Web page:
Dan Edmonds, Thompson Wilson, Jimmie Hayes III and Marlon Nicolle are your average bunch of 21-year-olds, best friends since kindergarten, hockey teammates since they learned to skate and freshman roomies at university. On the other hand, as Harlan Pepper, these four are not your average group of musicians, talented beyond their years and catalogue, with only one record to their name but an impressive list of music biz milestones (meeting Neil Young, performing at Massey Hall, etc.) already achieved.
Somewhere in between the extremes of these two identities, the slackers and the prodigies, lies the secret to Harlan Pepper’s sweet and pure rock groove. The band exudes confidence without preciousness, an attitude that shapes their sound more than any of their many influences. Harlan Pepper’s good times vibes bring to mind a variety of musical references that meld seamlessly with the band’s roots rock instincts. In Harlan Pepper you’ll also find the fresh-faced teen themes reminiscent of 1950s rock and roll and elements of 1960s surf rock. Harlan Pepper’s music falls somewhere in between The Yardbirds and Traveling Wilburys, with a Tarantino-esque taste for retro groove.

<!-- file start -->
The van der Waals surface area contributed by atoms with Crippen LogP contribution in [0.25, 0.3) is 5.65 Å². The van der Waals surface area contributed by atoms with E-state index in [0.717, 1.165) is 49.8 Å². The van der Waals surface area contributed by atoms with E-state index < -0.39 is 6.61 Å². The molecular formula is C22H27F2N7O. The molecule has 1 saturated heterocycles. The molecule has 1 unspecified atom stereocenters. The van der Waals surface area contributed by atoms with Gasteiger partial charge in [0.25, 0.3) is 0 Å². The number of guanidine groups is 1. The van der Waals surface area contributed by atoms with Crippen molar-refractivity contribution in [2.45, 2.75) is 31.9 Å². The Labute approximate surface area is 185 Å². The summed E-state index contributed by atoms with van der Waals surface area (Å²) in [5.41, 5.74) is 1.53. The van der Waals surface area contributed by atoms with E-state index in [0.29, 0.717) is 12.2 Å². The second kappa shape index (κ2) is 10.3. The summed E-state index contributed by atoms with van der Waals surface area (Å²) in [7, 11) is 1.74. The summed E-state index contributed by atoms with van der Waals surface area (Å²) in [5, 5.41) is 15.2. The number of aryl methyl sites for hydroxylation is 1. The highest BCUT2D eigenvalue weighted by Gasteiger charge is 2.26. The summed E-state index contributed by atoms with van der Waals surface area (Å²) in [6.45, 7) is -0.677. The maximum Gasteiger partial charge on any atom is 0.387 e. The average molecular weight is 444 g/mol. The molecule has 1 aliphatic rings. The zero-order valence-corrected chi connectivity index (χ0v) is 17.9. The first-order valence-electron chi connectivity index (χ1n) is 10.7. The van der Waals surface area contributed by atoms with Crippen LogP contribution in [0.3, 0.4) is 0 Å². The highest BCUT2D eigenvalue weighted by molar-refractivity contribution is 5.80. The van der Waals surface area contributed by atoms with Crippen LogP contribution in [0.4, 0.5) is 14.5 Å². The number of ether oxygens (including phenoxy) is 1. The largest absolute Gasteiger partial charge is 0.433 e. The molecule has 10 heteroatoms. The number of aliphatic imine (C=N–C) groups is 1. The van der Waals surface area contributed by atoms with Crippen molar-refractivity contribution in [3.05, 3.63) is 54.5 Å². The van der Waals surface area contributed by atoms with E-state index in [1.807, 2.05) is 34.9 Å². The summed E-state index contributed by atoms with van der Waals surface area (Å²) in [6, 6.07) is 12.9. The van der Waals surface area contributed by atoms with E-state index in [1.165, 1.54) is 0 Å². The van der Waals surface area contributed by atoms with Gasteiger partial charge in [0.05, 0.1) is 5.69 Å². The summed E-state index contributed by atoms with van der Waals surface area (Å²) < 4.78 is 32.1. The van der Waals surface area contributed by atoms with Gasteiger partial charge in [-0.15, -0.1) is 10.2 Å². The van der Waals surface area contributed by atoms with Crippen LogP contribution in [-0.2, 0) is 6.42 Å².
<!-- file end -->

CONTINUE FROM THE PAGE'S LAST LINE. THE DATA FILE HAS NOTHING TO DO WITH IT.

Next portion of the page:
With Take Out A $20 And Live Life To The Fullest, Harlan Pepper heads in the opposite direction of the hey-ho chorusing, hand-clapping pack. This album is not your average feel good fauxk, it’s a true blue rock and roll album that speaks to the contradictory essences of youth itself: innocence and lawlessness, ambition and loafing, odd jobs and big dreams.